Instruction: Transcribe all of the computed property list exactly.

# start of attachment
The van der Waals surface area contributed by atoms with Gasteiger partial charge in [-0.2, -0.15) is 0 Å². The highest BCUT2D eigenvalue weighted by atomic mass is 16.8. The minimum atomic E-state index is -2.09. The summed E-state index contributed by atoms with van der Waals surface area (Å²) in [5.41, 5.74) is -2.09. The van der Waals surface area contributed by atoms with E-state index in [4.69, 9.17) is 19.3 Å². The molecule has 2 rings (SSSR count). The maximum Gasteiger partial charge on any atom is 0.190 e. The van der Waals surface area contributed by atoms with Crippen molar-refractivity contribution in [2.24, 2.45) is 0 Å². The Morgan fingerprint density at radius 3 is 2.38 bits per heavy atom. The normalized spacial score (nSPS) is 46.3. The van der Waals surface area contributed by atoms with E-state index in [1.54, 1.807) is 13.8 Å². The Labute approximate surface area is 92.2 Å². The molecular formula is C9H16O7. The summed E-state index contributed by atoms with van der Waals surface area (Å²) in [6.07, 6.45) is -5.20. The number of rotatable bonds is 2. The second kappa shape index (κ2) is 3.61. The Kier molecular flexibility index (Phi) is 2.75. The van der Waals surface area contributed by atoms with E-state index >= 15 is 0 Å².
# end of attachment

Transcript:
The van der Waals surface area contributed by atoms with Gasteiger partial charge in [-0.2, -0.15) is 0 Å². The highest BCUT2D eigenvalue weighted by atomic mass is 16.8. The minimum atomic E-state index is -2.09. The summed E-state index contributed by atoms with van der Waals surface area (Å²) in [5.41, 5.74) is -2.09. The van der Waals surface area contributed by atoms with E-state index in [4.69, 9.17) is 19.3 Å². The molecule has 2 rings (SSSR count). The maximum Gasteiger partial charge on any atom is 0.190 e. The van der Waals surface area contributed by atoms with Crippen molar-refractivity contribution in [2.24, 2.45) is 0 Å². The Morgan fingerprint density at radius 3 is 2.38 bits per heavy atom. The normalized spacial score (nSPS) is 46.3. The van der Waals surface area contributed by atoms with E-state index in [1.54, 1.807) is 13.8 Å². The Labute approximate surface area is 92.2 Å². The molecular formula is C9H16O7. The summed E-state index contributed by atoms with van der Waals surface area (Å²) in [6.07, 6.45) is -5.20. The number of rotatable bonds is 2. The second kappa shape index (κ2) is 3.61. The Kier molecular flexibility index (Phi) is 2.75. The van der Waals surface area contributed by atoms with E-state index >= 15 is 0 Å².